Peter and Georgie move to London from New Jersey when Peter gets a good job offer. The move makes sense from a financial standpoint but it's also a chance for Georgie to get a new life in ways. She's been miserable as a stay-at-home to their three sons and misses her life as an actress. Shortly after they move to London, she seeks out a job in theater and comes upon a production she falls in love with. She works hard to make herself worthy of the part and eventually lands it.
My Wife's Affair is told from Peter's viewpoint but is truly the story of Georgie. It's the story of how she finds her greatest happiness in theater but misses her children when she's away from them. It's, obviously, the story of her affair a quick impetuous decision that wreaks chaos on the life of her family.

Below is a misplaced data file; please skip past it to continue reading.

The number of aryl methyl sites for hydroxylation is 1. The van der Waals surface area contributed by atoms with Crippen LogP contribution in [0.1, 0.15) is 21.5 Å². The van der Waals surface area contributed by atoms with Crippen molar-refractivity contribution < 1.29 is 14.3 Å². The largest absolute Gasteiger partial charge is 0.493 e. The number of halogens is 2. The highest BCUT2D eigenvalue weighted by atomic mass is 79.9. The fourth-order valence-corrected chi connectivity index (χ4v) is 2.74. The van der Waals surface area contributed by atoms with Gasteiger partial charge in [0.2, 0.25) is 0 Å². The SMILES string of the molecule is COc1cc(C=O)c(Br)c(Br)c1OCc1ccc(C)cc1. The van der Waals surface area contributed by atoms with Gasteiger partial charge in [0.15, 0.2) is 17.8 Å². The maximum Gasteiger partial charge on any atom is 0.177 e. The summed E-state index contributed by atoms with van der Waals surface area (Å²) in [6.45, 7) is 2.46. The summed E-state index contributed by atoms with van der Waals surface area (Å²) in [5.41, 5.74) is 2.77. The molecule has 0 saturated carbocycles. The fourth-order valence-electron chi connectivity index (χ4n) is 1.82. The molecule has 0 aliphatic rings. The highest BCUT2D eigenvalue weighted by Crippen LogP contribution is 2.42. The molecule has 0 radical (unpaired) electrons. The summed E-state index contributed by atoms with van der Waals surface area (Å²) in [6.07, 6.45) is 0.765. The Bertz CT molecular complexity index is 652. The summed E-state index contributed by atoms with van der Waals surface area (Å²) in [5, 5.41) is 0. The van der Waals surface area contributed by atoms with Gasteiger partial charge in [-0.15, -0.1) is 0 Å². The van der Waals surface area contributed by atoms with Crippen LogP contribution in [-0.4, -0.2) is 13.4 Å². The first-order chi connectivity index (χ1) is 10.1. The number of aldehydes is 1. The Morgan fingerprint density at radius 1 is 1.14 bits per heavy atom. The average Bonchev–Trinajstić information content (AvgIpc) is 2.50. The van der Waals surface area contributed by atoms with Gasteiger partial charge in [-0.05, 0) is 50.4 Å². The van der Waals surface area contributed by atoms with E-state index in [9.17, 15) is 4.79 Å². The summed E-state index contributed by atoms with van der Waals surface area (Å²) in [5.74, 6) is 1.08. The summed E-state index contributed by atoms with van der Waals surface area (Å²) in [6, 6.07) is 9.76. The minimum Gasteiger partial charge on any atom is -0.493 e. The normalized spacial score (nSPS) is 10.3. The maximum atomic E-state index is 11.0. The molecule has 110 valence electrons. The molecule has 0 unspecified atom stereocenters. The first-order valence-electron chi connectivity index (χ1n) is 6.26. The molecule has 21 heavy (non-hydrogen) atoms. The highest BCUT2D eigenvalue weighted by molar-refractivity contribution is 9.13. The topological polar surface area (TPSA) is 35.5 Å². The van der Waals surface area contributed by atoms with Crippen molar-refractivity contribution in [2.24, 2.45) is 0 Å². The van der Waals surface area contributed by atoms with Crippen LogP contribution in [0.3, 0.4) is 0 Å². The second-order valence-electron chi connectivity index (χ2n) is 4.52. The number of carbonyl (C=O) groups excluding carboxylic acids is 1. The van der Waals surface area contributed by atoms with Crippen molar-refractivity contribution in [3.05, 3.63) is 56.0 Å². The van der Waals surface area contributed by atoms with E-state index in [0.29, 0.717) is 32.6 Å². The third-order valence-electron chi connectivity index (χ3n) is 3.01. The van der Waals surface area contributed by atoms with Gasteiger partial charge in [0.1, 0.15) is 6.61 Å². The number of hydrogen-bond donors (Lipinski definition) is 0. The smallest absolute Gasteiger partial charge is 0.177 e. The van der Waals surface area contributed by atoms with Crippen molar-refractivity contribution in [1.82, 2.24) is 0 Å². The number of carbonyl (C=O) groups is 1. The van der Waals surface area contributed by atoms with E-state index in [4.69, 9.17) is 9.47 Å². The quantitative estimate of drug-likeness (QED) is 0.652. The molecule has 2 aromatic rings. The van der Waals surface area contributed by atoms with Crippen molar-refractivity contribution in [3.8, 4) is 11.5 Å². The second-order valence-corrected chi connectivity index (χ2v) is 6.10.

It's told in a very unique format, alternating between Peter's voice and the script of the one-woman play Georgie is acting in through Dora Jordan's voice. Jordan's voice mirrors Georgie's own and Georgie makes her character's life her own in many ways.
I enjoyed My Wife's Affair and easily read it an afternoon. I found Georgie's conflict between her passion for her career and her deep love for her children to be the most interesting part of the book as I think it's something many women struggle with. I can't say I loved the way Georgie dealt with it, but it's interesting nonetheless.
All in all a different sort of book!
Things You Might Want to Know: There's profanity and explict sex
Source of Book: Received from publisher for Review
Publisher: Amy Einhorn Books Putnam (Penguin)
Tuesday, June 22, 2010
Review: My Wife's Affair by Nancy Woodruff
Book Reviews|Literary Fiction|